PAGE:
This article has multiple issues. Please help improve it or discuss these issues on the talk page. (Learn how and when to remove these template messages)(Learn how and when to remove this template message)
|James E. Jewell|
February 20, 1906|
August 5, 1975 (aged 69)|
|Occupation||Radio actor, producer, director|
|Known for||The Lone Ranger, The Green Hornet, The Silver Eagle|
|Spouse(s)||Mary Martha Yeager (1933–1975; his death)|
Jewell was born in Detroit, Michigan on February 20. 1906. His parents were William I Jewell (born 1873) who immigrated to the US from Canada in 1875, and Clara (born 1881 in Michigan). His grandfather had come to Canada from Ireland with a group of Welsh singers. His mother operated a grocery store in the Corktown section of Detroit.
Jewell first got into radio in 1927. with a background of summer stock, vaudeville, burlesque, and even touring with a troupe of marionettes. His first professional engagement was in the Jessie Bonstelle stock theater in Detroit as a stage hand. He worked his way up to assistant treasurer, while playing bit parts, and at 21 was acting in the Paramount studios in Queens.
In June 1932, George Trendle, the owner of radio station WXYZ, decided to drop network affiliation and produce his own radio programs. Jim Jewell was hired as the dramatic director for the radio station. He supplied the actors from his own repertory company, the "Jewell Players".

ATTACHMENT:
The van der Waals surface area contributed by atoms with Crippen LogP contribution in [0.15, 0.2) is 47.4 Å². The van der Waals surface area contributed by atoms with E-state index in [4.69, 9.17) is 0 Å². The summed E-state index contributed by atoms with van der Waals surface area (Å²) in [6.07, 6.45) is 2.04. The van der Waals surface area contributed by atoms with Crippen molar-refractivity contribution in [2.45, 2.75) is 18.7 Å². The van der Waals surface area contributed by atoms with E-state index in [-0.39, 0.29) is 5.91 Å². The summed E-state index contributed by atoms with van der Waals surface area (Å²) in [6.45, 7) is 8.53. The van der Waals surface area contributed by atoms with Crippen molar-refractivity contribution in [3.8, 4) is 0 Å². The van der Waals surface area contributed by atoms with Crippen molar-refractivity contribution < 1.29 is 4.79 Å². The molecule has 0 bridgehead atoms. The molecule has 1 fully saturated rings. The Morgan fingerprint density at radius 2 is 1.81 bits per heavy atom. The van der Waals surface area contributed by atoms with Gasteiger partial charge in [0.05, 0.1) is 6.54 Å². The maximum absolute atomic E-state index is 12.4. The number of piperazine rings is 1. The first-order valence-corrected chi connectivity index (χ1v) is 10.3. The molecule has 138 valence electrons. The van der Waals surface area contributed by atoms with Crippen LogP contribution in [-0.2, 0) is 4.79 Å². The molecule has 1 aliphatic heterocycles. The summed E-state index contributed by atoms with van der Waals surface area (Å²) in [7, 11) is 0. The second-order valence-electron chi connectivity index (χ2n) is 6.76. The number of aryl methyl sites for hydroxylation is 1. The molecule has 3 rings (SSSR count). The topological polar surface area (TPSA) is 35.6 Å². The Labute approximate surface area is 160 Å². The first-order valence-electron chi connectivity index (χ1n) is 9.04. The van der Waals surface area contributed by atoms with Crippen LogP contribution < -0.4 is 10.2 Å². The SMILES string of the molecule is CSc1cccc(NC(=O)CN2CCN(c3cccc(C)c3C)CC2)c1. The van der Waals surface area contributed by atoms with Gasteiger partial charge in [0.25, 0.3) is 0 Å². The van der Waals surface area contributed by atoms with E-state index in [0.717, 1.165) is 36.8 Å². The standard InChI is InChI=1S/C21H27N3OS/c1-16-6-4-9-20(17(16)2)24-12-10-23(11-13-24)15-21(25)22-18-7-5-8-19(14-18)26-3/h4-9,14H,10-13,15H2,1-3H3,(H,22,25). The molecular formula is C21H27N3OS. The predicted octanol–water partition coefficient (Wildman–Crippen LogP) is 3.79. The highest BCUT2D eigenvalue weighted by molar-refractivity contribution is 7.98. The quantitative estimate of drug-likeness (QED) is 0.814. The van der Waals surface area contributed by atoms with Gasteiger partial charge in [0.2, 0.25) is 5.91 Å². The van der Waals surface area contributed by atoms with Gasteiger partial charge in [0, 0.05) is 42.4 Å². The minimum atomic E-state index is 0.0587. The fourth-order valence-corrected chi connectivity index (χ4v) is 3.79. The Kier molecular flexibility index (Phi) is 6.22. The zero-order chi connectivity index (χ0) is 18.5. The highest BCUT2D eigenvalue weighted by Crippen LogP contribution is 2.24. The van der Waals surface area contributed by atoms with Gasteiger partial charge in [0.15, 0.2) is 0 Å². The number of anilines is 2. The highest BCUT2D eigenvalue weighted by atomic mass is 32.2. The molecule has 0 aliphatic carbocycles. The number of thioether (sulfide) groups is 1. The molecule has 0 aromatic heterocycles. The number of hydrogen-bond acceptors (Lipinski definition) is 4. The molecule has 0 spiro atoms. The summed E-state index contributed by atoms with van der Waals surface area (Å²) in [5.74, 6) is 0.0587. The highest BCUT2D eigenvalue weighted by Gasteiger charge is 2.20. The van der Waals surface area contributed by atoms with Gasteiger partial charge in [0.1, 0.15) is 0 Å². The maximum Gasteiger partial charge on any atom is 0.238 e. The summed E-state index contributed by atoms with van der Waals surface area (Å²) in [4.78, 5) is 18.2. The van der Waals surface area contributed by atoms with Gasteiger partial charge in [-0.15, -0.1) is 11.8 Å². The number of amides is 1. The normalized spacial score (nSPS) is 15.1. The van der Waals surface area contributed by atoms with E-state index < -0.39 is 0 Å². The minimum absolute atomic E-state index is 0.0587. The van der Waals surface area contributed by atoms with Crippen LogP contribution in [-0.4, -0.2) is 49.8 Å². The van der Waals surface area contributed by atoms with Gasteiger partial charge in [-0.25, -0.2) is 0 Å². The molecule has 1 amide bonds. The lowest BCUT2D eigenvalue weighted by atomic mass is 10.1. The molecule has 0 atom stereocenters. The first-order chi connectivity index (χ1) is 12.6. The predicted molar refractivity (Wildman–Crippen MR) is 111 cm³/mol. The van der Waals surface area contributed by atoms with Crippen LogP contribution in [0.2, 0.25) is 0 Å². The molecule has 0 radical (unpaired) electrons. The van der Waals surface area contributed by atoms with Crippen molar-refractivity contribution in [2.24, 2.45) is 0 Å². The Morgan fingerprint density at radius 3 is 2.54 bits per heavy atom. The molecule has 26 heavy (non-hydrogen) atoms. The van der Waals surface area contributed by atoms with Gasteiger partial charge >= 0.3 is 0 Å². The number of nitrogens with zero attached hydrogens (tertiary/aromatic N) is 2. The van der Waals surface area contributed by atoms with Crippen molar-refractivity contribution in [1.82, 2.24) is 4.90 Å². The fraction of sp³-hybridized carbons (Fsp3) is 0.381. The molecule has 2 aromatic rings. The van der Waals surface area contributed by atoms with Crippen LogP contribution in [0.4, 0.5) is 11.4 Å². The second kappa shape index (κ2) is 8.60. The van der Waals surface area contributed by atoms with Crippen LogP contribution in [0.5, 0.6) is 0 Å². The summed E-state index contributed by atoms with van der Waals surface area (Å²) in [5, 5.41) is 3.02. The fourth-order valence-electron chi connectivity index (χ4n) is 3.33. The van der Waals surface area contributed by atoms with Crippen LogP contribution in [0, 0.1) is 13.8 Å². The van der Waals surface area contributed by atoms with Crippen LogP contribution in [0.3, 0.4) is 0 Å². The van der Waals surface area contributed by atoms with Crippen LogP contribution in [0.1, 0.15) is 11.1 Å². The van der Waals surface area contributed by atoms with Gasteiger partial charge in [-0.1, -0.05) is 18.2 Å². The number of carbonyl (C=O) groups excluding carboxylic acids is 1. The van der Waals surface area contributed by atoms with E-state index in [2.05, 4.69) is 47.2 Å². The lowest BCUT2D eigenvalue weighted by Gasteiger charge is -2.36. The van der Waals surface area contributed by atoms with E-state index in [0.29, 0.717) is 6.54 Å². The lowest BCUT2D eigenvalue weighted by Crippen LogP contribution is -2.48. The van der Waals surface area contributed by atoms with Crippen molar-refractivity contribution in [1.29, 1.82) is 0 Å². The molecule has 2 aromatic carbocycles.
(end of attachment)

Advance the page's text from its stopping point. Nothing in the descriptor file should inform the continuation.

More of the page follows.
Jewell was part of the station staff that worked out the original concepts for The Lone Ranger. Jewell is also credited for selecting The William Tell Overture as the theme music for the series. "Ke-mo sah-bee", Tonto's greeting to the masked Ranger, was derived from the name of a boys' camp owned by Jewell's father-in-law Charles W. Yeager. Camp Kee-Mo-Sah-Bee operated from 1911 until 1941 on Mullet Lake south of Mackinac, Michigan. After the radio show became popular, Yeager held "Lone Ranger Camps" at his camp.
Jewell produced, directed and occasionally wrote many of the early episodes for The Lone Ranger and The Green Hornet. He was the director for both series from their beginning up until 1938. He even played the Ranger in one episode. Jewell's sister, Lenore Allman (Lenore Jewell Allman) wanted to play a role in a radio series at WXYZ so Jim wrote her into The Green Hornet. She played Lenore Case, the Green Hornet's secretary, for 28 years and is in the Radio Hall of Fame.
Jewell left WXYZ in 1938, and moved to Chicago and worked as a director-producer at WBBM (AM), the CBS radio affiliate in Chicago.
He directed Jack Armstrong, the All-American Boy beginning in 1938 until the series ended in 1951. From 1951-1955, Jewell was the producer/director of The Silver Eagle, a mountie adventure which ran on ABC and starred Jim Ameche, the brother of movie star Don Ameche.
As the era of radio dramatic series came to an end, attempted to bring The Silver Eagle to television.
Jewell married Mary Martha Yeager in 1933. They had two children James Patrick and Judith. He was 6 feet tall, 200 lbs, black hair and a clipped mustache, In his later years he built marionettes as a hobby in a workshop in the basement of his home in Evanston, Illinois.
He died from a heart attack in Chicago in August 1975.
- Williamson, Edward (January 12, 1953). "Meet Chicago's Dean of the Radio Adventure Serial Writers". Chicago Tribune. Retrieved February 11, 2017.
- Obituary in Time magazine - August 18, 1975